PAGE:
The chief executive of the foundation trust with the biggest cash surplus has said his organisation will use its £120m to minimise its dependence on the private finance initiative.

University College London Hospital chief executive Sir Robert Naylor's comments follow criticism of the growing size of foundation trust surpluses in a joint report by the Audit Commission and Healthcare Commission last week.

The bulk of UCLH's surplus stems from the sale of a redundant hospital site in 2006-07, six years after the trust signed a 32-year PFI deal for the redevelopment of its main site.

The capital value of the PFI scheme is£422m, but payments to the PFI company, which include charges for facilities management services, will cost the foundation£1.9bn by the end of the contract.

Sir Robert said: "In the 1990s, prior to becoming a foundation trust, we had no alternative but to use PFI for our main site development. But now we want to explore more innovative options by using our surpluses to fund new developments.

"We have big opportunities to work with commercial, academic, private and charitable partners and we have a great starting point because we have achieved this surplus."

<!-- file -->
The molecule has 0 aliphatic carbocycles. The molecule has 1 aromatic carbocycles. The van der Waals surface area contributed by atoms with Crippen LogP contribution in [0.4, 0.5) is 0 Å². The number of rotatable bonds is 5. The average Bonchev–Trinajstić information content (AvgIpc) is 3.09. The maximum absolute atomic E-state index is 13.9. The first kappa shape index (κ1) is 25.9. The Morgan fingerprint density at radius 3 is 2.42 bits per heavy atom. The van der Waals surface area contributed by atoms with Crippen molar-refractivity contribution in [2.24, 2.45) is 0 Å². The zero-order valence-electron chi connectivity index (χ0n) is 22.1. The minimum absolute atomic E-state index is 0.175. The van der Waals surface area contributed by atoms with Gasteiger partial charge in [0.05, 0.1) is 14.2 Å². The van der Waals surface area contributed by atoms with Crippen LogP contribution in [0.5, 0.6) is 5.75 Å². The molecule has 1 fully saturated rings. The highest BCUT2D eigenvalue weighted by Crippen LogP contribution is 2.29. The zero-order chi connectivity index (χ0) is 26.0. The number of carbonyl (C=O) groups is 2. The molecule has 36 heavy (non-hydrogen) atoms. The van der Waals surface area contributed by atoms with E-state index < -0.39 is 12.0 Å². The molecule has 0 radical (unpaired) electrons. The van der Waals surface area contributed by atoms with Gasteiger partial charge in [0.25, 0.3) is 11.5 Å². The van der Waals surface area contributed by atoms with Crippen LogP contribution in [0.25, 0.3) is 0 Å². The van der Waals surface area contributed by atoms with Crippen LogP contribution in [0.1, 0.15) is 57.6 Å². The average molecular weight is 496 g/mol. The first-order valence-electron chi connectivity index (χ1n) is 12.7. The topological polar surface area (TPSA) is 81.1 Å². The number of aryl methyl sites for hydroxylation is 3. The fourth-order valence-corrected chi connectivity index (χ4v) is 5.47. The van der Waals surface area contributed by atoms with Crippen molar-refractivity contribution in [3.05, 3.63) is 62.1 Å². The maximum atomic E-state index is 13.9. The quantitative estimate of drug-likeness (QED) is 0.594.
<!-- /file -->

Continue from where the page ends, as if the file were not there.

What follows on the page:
The foundation trust's development plans include a cancer centre, a cardiac centre and a dental hospital, costing up to£500m. To afford that, it may also need to use its hitherto-untouched borrowing capabilities and the profit from the planned sales of two more major sites, worth more than£100m.

Sir Robert said the foundation had "made it clear" to the PFI company that it wanted to be involved in any future discussions about the refinancing of the deal. Although the size of UCLH's accumulated cash surplus alone is not enough to buy out the PFI deal completely, the foundation's growing ability to generate surpluses would give it "substantial leverage" in any fresh negotiations on the level of debt.

A spokesman for foundation trust regulator Monitor said it would review the recommendation in the commissions' report that it should assert tighter controls on surpluses as part of its routine annual reassessment of its compliance framework.